- Trains and delivery trucks have become a target for some thieves who are looking for goods to steal and sell.
- Major retailers, including Target and Best Buy, have spoken out about organized thefts and urged Congress to make it harder for criminals to make money from the stolen goods online.
- UPS Chief Executive Carol Tome said Friday that the number of robberies at the delivery company is not "materially higher, but it's something that we all need to be concerned about."
Instead of shoplifting from stores, some thieves are zeroing in on another target: Trains and delivery trucks full of packages on the way to customers' doorsteps.
UPS Chief Executive Carol Tome said Friday that one of the company's 18-wheeler trucks was robbed in Atlanta in the early hours of the morning. She said thieves hijacked the truck after the driver left one of the delivery company's largest hubs.
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"He was stopped at gunpoint. He was zip-tied, thrown into the back of his feeder car and they took the packages," she said on CNBC's "Squawk Box." The robbery took place in late December, according to an NBC news report.
In downtown Los Angeles, a video from the local CBS station shows looted packages littering the train tracks. Thieves raided cargo containers and left behind cardboard boxes that had been carrying purchases from Amazon and REI, including some with UPS labels and tracking numbers, according to the report. Those abandoned boxes carried merchandise ranging from unused Covid tests and fishing lures to EpiPens, according to tweets from one of the TV station's reporters.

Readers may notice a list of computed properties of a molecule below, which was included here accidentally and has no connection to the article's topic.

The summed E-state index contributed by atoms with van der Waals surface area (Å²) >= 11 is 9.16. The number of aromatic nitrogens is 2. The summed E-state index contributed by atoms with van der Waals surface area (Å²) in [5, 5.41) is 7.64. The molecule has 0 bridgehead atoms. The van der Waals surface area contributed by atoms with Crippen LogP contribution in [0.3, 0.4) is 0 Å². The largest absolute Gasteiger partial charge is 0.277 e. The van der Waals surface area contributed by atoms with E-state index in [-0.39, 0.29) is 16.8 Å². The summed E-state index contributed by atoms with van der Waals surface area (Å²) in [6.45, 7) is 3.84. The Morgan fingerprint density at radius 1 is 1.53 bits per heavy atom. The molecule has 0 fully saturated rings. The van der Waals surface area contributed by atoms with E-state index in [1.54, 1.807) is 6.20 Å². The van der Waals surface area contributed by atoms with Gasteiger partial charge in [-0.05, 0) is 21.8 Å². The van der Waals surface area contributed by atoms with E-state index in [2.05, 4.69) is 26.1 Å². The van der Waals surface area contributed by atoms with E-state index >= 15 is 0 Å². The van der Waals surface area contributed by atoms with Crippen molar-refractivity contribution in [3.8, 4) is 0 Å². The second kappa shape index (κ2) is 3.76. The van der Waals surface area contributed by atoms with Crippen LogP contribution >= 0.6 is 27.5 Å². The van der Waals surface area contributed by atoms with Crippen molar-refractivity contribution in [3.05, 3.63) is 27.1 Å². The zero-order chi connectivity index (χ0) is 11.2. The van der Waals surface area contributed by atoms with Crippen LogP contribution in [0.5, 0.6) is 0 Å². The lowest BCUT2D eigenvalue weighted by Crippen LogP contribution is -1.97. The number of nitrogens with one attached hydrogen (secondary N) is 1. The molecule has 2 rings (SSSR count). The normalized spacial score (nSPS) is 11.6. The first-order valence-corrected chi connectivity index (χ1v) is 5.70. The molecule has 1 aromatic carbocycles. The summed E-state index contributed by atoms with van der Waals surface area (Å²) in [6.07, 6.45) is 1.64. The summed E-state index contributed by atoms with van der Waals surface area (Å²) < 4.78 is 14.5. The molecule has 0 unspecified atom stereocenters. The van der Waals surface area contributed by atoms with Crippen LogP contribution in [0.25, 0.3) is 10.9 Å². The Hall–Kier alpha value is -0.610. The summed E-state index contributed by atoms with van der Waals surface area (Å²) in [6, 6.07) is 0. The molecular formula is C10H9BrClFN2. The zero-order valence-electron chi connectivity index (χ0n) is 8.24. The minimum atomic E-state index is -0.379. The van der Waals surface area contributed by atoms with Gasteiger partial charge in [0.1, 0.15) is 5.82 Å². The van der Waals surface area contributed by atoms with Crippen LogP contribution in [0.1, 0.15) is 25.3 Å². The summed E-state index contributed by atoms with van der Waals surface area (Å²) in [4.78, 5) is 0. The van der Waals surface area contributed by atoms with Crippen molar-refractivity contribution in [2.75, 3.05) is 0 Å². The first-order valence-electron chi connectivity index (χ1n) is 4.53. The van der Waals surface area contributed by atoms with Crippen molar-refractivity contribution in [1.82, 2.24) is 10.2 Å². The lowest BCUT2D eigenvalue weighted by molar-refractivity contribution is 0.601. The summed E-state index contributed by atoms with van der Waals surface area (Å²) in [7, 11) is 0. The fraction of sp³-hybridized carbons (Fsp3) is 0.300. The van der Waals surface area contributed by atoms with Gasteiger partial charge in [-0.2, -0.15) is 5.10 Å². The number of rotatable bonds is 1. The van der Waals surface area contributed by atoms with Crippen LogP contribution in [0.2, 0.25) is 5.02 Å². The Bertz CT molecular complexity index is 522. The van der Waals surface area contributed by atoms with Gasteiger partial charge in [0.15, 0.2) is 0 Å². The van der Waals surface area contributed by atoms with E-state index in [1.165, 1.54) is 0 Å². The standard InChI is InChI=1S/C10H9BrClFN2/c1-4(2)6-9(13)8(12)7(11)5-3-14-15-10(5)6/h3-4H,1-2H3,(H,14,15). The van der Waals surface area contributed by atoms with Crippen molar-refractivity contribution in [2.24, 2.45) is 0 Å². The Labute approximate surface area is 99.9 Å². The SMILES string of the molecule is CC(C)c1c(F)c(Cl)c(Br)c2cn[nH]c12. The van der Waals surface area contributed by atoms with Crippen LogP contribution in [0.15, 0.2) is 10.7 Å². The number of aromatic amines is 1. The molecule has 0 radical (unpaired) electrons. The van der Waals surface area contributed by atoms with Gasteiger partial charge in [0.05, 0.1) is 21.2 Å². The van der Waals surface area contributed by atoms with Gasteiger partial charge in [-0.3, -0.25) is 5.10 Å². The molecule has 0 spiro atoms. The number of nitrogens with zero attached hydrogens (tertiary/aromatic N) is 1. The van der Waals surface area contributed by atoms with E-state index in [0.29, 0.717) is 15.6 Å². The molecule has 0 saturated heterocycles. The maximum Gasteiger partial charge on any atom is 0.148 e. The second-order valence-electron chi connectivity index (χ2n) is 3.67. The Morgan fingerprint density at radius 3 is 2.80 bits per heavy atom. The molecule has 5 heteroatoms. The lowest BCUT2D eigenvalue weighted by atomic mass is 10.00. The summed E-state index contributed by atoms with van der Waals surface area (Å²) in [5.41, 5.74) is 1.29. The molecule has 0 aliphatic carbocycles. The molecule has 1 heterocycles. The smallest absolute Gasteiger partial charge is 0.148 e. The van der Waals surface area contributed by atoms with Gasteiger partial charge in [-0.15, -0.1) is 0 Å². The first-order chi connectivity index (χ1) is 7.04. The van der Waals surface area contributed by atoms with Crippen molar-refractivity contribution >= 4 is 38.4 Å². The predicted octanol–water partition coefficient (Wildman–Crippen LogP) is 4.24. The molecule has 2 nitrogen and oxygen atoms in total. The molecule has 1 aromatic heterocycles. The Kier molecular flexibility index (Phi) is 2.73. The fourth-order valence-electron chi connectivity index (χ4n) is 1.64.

According to a report from NBCLA, the thefts have been an ongoing issue in recent months.
Organized theft has gained more attention from major retailers and trade groups, after brazen smash-and-grabs at stores like Nordstrom and concerns that thieves can steal and sell goods anonymously online. CEOs of companies, including Target, Neiman Marcus, Levi Strauss & Co. and Walgreens a sent a letter to Congress last month, urging legislation that makes it harder for criminals to "hide behind fake screennames and false business information" on third-party marketplaces.
UPS' Tome said the delivery company's robberies have not noticeably changed in number. She said the company is helping customers who have affected packages and its security team "is leaning in in a big way to try to protect our customers' packages and our cargo."
"I wouldn't say it's materially higher, but it's something that we all need to be concerned about," she said.